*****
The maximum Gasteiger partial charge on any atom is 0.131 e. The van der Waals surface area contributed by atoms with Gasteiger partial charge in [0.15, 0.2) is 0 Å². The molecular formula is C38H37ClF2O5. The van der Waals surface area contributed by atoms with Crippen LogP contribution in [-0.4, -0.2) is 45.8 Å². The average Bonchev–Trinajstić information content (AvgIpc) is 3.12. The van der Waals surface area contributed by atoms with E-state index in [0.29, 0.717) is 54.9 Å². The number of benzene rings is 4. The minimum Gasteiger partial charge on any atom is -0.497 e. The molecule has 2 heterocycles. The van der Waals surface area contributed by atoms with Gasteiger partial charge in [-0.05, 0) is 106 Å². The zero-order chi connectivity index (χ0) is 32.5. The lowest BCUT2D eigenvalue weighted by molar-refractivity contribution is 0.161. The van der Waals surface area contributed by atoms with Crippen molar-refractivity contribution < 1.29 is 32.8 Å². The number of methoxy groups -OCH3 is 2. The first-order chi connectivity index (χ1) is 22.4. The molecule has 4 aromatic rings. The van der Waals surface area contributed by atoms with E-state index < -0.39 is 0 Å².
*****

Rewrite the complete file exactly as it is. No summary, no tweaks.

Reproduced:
The maximum Gasteiger partial charge on any atom is 0.131 e. The van der Waals surface area contributed by atoms with Gasteiger partial charge in [0.15, 0.2) is 0 Å². The molecular formula is C38H37ClF2O5. The van der Waals surface area contributed by atoms with Crippen LogP contribution in [-0.4, -0.2) is 45.8 Å². The average Bonchev–Trinajstić information content (AvgIpc) is 3.12. The van der Waals surface area contributed by atoms with E-state index in [0.29, 0.717) is 54.9 Å². The number of benzene rings is 4. The minimum Gasteiger partial charge on any atom is -0.497 e. The molecule has 2 heterocycles. The van der Waals surface area contributed by atoms with Gasteiger partial charge in [-0.05, 0) is 106 Å². The zero-order chi connectivity index (χ0) is 32.5. The lowest BCUT2D eigenvalue weighted by molar-refractivity contribution is 0.161. The van der Waals surface area contributed by atoms with Crippen molar-refractivity contribution < 1.29 is 32.8 Å². The number of methoxy groups -OCH3 is 2. The first-order chi connectivity index (χ1) is 22.4. The molecule has 4 aromatic rings. The van der Waals surface area contributed by atoms with E-state index < -0.39 is 0 Å².